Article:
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Strings and Numbers
You can convert between strings and numbers and numbers and strings in a variety of ways. For instance, suppose that you have the user type in a number using an input field. Then you want to add 1 to that number. If num is the variable linked to that input field, you could try it like this:
b = num + 1;
If num contained "42", would the resulting value of "b" be 43? No. It would be "421." This is because "42" is a string with the characters "4" and "2" in it, not the number 42.
To make Flash see the "42" as a number, you use one of two functions to convert strings to numbers. The parseInt function takes a string and converts it to an integer. The parseFloat function takes a string and converts it into a floating point number.
So parseInt("42") returns the number 42. This function doesn't round, however, so parseInt("42.9") also resolves to 42. It just cuts the number off at the first non-digit.
If you use parseFloat("42.9") , you get 42.9. So, to round correctly, you could use Math.round(parseFloat("42.9")) . The parseFloat function also keeps the number as an integer if no floating point portion is needed. So parseFloat("42") resolves to 42. Unless you are strictly using integers, you might want to use parseFloat as your main conversion function.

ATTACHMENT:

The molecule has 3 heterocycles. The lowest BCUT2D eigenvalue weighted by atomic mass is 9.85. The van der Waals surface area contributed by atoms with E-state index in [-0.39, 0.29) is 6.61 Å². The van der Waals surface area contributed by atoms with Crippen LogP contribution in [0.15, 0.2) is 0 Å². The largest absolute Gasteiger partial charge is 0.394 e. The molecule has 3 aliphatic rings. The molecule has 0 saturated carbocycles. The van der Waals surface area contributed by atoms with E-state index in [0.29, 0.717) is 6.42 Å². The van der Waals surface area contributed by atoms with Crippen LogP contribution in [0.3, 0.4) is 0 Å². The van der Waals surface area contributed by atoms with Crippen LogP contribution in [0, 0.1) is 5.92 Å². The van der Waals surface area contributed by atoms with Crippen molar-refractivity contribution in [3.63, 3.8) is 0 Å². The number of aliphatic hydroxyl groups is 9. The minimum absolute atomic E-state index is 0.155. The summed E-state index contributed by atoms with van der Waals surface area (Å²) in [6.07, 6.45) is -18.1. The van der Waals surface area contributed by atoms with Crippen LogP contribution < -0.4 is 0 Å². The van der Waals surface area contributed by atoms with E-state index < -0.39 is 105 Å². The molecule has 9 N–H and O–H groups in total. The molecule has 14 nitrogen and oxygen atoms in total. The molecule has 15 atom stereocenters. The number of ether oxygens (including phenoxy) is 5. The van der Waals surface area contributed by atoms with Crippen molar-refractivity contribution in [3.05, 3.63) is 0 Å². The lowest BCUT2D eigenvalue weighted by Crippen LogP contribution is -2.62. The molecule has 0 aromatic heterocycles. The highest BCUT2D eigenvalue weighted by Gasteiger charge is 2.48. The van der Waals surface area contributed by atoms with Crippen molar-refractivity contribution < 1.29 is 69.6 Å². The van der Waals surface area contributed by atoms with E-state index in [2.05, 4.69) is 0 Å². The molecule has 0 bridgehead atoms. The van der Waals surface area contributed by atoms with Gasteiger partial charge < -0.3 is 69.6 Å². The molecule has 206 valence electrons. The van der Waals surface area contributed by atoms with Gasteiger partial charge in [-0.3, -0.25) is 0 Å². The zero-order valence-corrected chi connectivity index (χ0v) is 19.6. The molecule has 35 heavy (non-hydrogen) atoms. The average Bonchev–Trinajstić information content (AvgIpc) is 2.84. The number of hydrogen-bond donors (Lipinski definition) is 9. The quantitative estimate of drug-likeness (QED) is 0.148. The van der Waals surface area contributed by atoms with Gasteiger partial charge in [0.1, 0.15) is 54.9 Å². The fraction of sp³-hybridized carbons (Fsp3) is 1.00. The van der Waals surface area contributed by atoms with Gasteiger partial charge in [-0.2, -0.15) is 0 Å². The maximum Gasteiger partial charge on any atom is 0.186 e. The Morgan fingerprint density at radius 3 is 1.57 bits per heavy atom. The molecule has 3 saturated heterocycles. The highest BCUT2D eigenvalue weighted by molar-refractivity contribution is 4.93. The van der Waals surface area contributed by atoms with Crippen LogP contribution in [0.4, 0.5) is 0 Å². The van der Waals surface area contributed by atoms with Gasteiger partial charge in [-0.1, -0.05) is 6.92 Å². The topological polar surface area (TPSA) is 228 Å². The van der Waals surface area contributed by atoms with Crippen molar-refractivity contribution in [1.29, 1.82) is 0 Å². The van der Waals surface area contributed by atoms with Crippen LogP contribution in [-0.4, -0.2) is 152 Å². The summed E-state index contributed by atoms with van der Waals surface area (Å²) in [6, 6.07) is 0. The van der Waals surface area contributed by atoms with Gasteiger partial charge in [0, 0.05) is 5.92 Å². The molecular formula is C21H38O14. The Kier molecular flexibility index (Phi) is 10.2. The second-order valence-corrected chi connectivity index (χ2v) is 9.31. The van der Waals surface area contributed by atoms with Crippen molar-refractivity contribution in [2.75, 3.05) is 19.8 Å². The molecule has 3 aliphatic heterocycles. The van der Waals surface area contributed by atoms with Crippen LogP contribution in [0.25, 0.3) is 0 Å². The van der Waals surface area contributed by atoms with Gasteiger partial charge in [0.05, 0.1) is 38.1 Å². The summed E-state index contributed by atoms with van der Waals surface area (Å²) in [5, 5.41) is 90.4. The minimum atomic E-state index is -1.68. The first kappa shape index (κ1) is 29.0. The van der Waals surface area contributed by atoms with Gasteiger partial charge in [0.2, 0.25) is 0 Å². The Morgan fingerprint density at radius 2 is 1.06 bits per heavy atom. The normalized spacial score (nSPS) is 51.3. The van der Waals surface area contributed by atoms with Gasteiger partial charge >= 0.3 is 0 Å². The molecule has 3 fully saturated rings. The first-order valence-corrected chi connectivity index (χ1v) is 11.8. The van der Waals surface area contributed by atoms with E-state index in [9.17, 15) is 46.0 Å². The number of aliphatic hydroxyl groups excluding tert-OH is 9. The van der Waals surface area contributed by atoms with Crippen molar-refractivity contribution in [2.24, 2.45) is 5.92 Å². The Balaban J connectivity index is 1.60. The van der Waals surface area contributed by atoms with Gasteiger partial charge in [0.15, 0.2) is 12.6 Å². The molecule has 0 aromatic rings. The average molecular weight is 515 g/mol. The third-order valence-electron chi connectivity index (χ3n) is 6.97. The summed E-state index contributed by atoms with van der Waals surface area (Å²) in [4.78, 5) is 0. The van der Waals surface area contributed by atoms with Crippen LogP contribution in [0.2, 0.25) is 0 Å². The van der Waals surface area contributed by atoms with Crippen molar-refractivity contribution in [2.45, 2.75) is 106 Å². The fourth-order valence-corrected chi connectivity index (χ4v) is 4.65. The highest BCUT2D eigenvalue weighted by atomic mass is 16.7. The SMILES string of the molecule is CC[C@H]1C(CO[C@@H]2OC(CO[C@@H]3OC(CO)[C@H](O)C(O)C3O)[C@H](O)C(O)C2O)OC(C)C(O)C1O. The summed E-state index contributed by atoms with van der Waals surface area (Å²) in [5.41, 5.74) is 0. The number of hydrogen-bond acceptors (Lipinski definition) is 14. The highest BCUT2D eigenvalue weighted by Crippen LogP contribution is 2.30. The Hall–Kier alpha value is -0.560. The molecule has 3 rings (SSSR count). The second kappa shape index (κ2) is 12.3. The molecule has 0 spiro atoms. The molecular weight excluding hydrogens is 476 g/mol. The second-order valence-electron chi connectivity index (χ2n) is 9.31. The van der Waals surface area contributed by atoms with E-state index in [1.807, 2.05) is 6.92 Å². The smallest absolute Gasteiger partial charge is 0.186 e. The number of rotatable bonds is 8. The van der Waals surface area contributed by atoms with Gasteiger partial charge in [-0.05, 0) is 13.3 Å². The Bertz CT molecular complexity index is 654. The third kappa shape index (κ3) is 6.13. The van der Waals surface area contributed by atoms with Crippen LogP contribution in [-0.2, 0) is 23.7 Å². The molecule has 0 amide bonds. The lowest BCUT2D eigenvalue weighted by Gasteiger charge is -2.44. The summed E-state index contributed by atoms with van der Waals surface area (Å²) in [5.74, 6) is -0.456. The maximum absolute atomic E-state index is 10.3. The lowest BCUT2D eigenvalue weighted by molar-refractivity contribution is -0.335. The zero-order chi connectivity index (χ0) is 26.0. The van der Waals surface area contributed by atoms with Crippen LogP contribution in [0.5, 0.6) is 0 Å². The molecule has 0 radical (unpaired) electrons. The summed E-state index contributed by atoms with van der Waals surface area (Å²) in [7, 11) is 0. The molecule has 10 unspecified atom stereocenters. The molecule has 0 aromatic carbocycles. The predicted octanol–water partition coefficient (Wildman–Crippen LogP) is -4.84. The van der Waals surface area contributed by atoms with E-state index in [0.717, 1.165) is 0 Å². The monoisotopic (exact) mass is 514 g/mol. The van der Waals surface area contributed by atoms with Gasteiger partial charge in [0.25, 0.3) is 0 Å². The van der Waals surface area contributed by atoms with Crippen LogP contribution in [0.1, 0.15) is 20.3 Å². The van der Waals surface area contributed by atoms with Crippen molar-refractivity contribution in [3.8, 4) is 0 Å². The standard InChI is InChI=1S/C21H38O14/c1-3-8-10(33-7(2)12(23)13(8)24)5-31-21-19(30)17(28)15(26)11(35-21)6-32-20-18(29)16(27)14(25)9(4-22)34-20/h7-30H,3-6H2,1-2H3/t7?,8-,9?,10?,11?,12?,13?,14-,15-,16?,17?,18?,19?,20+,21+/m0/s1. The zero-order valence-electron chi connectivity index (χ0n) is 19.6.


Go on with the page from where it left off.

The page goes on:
If you want to convert a number to a string, you need to use the toString function. This works a little differently than the parse functions because it is an operation performed on a number variable using dot syntax. Here is an example:
a = 325; trace(a.toString() + 1);
The result is "3251" as you might expect.
The semi-obsolete but convenient functions Number and String can also be used for conversions. These can be used to convert strings to numbers and vice versa. However, they are mostly present in Flash 6 as a backward compatibility measure for updating older Flash movies.
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